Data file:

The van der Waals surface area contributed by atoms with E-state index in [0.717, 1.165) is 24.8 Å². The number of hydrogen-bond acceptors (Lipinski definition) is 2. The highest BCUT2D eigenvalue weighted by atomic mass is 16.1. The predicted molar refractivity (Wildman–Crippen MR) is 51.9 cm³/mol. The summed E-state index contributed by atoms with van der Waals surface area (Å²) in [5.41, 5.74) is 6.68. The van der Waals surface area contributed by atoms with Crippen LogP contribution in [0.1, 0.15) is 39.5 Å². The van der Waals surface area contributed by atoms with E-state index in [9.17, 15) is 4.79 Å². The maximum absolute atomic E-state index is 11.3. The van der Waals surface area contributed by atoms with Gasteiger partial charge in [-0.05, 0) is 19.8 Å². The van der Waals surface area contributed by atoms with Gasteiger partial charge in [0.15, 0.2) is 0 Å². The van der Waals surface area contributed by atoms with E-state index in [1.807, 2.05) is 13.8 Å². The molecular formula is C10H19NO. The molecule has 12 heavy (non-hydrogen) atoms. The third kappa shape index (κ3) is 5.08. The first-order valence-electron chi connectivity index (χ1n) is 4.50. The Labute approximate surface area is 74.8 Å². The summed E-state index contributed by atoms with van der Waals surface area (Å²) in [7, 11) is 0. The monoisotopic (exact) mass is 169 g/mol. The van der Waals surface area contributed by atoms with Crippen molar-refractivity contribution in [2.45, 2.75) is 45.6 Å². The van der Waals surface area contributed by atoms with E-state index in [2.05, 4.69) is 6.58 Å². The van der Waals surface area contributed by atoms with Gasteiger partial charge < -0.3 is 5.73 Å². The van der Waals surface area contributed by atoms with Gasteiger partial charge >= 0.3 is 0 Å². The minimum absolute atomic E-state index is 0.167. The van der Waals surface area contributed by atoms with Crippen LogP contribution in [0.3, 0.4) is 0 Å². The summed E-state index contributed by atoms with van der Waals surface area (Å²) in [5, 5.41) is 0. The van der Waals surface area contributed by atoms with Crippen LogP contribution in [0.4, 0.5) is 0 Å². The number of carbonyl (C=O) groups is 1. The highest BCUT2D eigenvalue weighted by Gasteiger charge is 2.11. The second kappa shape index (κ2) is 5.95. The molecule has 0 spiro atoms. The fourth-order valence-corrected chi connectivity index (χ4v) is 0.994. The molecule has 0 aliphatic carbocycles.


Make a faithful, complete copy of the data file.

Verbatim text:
The van der Waals surface area contributed by atoms with E-state index in [0.717, 1.165) is 24.8 Å². The number of hydrogen-bond acceptors (Lipinski definition) is 2. The highest BCUT2D eigenvalue weighted by atomic mass is 16.1. The predicted molar refractivity (Wildman–Crippen MR) is 51.9 cm³/mol. The summed E-state index contributed by atoms with van der Waals surface area (Å²) in [5.41, 5.74) is 6.68. The van der Waals surface area contributed by atoms with Crippen LogP contribution in [0.1, 0.15) is 39.5 Å². The van der Waals surface area contributed by atoms with E-state index in [9.17, 15) is 4.79 Å². The maximum absolute atomic E-state index is 11.3. The van der Waals surface area contributed by atoms with Gasteiger partial charge in [-0.05, 0) is 19.8 Å². The van der Waals surface area contributed by atoms with Gasteiger partial charge in [0.15, 0.2) is 0 Å². The van der Waals surface area contributed by atoms with E-state index in [1.807, 2.05) is 13.8 Å². The molecular formula is C10H19NO. The molecule has 12 heavy (non-hydrogen) atoms. The third kappa shape index (κ3) is 5.08. The first-order valence-electron chi connectivity index (χ1n) is 4.50. The Labute approximate surface area is 74.8 Å². The summed E-state index contributed by atoms with van der Waals surface area (Å²) in [7, 11) is 0. The monoisotopic (exact) mass is 169 g/mol. The van der Waals surface area contributed by atoms with Crippen molar-refractivity contribution in [2.45, 2.75) is 45.6 Å². The van der Waals surface area contributed by atoms with E-state index in [2.05, 4.69) is 6.58 Å². The van der Waals surface area contributed by atoms with Gasteiger partial charge < -0.3 is 5.73 Å². The van der Waals surface area contributed by atoms with Gasteiger partial charge >= 0.3 is 0 Å². The minimum absolute atomic E-state index is 0.167. The van der Waals surface area contributed by atoms with Crippen LogP contribution in [0.3, 0.4) is 0 Å². The summed E-state index contributed by atoms with van der Waals surface area (Å²) in [5, 5.41) is 0. The van der Waals surface area contributed by atoms with Crippen LogP contribution in [0.4, 0.5) is 0 Å². The number of carbonyl (C=O) groups is 1. The highest BCUT2D eigenvalue weighted by Gasteiger charge is 2.11. The second kappa shape index (κ2) is 5.95. The molecule has 0 spiro atoms. The fourth-order valence-corrected chi connectivity index (χ4v) is 0.994. The molecule has 0 aliphatic carbocycles.